iOS and android aim for pretty much the same touch target size. iOS uses 44 x 44 pixels which works out to 0.27 square inches on a 163ppi screen. Android uses 48dp high x at least 48dp wide. Dp is:
A virtual pixel unit that you should use when defining UI layout, to express layout dimensions or position in a density-independent way.
The density-independent pixel is equivalent to one physical pixel on a 160 dpi screen, which is the baseline density assumed by the system for a "medium" density screen. At runtime, the system transparently handles any scaling of the dp units, as necessary, based on the actual density of the screen in use. The conversion of dp units to screen pixels is simple: px = dp * (dpi / 160). For example, on a 240 dpi screen, 1 dp equals 1.5 physical pixels. You should always use dp units when defining your application's UI, to ensure proper display of your UI on screens with different densities.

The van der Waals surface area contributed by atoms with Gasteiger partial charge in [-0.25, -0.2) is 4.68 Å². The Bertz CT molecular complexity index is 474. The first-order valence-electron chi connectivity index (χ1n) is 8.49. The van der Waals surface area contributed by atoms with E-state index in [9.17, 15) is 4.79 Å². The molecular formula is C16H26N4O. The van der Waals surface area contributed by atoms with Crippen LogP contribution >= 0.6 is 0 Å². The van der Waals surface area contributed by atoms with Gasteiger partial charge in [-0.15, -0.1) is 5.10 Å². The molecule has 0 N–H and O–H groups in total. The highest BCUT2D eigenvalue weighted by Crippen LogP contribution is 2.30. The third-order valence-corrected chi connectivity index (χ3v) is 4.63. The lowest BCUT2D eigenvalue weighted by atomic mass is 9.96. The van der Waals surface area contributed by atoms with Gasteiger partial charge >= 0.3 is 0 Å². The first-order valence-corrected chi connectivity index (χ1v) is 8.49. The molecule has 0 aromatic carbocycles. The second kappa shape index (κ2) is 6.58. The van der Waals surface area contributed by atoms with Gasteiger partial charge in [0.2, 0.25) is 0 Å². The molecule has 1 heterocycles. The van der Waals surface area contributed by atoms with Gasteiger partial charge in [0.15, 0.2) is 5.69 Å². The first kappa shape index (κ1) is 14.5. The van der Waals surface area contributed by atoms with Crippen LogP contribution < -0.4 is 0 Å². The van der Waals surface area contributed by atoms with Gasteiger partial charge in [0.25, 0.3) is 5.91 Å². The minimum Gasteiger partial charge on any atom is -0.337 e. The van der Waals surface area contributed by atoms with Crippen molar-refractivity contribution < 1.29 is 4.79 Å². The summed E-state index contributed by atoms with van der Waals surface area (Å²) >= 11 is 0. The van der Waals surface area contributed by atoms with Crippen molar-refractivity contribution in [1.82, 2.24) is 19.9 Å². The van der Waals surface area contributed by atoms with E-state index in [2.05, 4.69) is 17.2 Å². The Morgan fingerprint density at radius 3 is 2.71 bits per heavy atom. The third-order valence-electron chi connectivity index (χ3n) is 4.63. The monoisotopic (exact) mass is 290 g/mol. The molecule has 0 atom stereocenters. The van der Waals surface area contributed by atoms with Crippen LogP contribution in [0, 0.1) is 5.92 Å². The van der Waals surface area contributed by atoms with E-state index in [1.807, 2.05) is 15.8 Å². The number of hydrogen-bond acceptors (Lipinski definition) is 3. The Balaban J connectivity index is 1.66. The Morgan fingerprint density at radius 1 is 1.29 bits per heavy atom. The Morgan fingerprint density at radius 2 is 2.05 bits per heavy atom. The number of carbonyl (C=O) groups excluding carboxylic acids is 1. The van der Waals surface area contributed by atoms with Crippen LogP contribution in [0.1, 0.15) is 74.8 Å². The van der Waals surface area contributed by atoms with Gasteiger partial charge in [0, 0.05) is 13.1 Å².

so on a 160ppi screen, 48dp = 48pixels = 48*(1/160) = 0.3 square inches
on a 240ppi screen, 48dp = 48*1.5 pixels = 72pixels = 72*(1/240) = 0.3 square inches.